Company: Acme Mobile Products
Model: MicroStylus Jack
Compatible: All iPads, iPhones, iPod touches
Acme Mobile Products MicroStylus Jack
With so many iOS styluses on the market, some developers are trying more aggressively than others to set their designs apart from the rest of the market. We've recently seen interesting innovations with unique capacitive tips, while others are focusing more on the stylus's base -- or lack thereof. Today, we're examining seven recently-released models from four different companies, a handful of which are truly unique. The list includes Acme Mobile Products' MicroStylus Jack ($10), Imymee's Crayon Touch Stylus Pen, Stylus Diamond, Stylus Presenter, and Stylus Titanium from Logiix, and oStylus Design Studios' oStylus and oStylus Dot. Each works with all iPads, iPhones, and iPods, although some are better suited to a larger or smaller screen.
We’ve seen plenty of compact styluses, but MicroStylus Jack takes the crown as the world’s smallest touchscreen input device. Measuring just about 3/4” long, it’s composed of a rubber capacitive tip and short silver or black aluminum stem—that’s it. The appeal here is that the shaft can be inserted into any standard 3.5mm headphone port, meaning there’s a higher likelihood you’ll have it on you when you need it. Writing or drawing with MicroStylus Jack is more precise than using a finger, but the tiny shaft is somewhat awkward to hold.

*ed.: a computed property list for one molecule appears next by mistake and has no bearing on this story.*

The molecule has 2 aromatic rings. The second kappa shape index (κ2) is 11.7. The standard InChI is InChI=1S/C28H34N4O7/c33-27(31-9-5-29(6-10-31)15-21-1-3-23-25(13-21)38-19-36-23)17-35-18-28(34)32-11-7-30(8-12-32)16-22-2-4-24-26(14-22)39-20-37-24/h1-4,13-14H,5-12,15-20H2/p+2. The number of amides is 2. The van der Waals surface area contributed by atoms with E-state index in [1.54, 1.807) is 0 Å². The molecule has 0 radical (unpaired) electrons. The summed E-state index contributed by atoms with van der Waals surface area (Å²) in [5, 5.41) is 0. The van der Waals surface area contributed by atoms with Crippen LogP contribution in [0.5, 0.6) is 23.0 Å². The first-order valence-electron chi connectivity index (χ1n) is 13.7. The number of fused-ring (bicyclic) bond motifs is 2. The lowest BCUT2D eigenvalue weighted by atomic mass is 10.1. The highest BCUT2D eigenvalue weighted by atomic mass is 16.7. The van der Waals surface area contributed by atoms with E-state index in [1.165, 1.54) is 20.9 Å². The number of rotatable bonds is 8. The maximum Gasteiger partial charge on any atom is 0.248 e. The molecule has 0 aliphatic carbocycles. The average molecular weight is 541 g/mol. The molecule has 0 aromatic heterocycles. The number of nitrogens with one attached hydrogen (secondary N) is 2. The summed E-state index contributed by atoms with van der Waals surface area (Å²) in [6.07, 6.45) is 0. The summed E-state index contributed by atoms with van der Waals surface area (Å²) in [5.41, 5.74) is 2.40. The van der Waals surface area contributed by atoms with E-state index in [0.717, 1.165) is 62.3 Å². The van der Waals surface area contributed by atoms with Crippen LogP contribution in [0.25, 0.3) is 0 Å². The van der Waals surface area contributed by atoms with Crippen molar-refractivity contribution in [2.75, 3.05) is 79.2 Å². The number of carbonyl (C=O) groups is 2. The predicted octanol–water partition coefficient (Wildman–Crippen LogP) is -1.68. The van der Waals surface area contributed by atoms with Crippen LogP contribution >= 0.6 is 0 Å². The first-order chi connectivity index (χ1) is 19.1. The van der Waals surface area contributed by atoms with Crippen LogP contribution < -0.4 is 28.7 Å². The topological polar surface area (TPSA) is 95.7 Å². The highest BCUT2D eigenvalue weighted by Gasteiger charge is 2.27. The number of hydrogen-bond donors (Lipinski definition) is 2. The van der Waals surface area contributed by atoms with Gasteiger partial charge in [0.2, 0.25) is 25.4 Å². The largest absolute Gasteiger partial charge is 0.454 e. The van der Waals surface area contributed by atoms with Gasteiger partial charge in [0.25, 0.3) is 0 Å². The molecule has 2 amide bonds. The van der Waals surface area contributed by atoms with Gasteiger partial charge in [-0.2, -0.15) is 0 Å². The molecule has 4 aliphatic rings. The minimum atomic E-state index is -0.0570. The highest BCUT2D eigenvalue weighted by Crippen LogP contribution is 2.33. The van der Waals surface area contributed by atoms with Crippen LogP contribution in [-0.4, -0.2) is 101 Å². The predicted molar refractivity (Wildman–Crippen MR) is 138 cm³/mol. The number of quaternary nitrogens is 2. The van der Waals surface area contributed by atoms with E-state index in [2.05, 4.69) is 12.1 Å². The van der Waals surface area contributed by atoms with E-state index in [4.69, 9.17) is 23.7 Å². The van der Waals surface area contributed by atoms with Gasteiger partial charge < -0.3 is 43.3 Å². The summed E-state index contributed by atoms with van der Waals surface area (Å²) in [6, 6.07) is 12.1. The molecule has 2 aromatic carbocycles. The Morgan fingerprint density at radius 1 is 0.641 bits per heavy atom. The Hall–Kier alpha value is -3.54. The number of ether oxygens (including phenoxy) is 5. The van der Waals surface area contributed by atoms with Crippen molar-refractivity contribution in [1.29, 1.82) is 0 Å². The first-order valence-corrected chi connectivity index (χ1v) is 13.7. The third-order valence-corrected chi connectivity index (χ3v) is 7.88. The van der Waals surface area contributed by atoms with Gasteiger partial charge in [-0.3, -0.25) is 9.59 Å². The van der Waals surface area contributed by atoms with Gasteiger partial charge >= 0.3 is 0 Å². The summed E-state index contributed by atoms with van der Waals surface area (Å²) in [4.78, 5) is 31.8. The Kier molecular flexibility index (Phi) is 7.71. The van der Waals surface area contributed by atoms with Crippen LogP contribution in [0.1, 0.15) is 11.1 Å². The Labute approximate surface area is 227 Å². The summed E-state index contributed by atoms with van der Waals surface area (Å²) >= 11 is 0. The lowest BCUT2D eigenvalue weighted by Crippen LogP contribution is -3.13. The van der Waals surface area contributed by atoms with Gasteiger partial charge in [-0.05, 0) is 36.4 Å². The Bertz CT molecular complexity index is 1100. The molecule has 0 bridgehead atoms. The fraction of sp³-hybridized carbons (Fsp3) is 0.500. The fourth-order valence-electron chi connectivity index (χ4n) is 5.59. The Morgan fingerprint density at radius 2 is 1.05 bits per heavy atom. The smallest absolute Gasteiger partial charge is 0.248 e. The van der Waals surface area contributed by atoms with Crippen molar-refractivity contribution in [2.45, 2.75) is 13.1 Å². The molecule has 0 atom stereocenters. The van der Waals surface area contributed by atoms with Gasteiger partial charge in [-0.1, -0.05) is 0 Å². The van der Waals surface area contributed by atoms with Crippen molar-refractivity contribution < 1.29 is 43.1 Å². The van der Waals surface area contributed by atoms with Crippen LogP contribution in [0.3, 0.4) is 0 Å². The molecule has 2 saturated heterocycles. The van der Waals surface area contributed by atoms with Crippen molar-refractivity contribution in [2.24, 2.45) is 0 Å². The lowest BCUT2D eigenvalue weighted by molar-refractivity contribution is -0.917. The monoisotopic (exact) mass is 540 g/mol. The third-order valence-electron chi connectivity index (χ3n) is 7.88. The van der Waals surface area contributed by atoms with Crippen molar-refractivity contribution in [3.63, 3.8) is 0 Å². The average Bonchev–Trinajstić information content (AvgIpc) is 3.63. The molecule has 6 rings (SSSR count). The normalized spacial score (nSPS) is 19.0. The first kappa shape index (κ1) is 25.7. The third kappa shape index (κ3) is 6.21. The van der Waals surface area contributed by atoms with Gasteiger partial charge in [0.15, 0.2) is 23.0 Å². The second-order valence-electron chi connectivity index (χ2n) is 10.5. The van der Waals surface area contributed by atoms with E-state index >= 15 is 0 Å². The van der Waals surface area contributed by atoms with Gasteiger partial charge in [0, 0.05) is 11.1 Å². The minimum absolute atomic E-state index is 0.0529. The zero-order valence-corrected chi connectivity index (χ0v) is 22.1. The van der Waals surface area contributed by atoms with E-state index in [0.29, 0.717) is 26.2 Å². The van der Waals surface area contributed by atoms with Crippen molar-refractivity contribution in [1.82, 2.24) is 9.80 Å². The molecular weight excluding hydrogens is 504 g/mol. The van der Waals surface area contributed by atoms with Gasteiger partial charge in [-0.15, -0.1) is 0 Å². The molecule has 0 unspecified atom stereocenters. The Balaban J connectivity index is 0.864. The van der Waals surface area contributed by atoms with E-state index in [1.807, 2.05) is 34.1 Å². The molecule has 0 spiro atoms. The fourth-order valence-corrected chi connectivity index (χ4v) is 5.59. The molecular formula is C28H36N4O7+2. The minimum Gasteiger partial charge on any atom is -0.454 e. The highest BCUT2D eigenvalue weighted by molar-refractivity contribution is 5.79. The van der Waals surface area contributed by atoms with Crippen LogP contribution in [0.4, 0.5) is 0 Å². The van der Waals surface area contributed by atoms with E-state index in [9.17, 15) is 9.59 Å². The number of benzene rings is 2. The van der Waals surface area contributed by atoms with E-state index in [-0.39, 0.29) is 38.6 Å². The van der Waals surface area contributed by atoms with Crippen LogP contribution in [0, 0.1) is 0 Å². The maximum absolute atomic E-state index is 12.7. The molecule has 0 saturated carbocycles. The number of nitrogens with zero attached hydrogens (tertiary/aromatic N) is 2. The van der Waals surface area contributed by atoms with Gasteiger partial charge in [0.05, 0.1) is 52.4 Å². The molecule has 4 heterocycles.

We don’t think it’s likely that one would want to take extensive notes on an iPad using this stylus—the design isn’t ergonomic, and would likely become uncomfortable after an extended period of use— but it’s well suited for a quick round of Draw Something or sketching in your downtime. Unlike other styli we’ve seen that have some sort of plug that fits in the headphone port, this one doesn’t dangle; it’s easy to insert and remove as needed, staying very much out of the way when it’s not in use. For those that want a quick little writing implement, particularly users with big fingers or longer fingernails, MicroStylus Jack makes sense, although the appeal is likely limited to that group. There’s no question that we’d prefer a full pen-sized stylus for most tasks, yet the price and convenience are benefits with this one, enough to earn it a limited recommendation.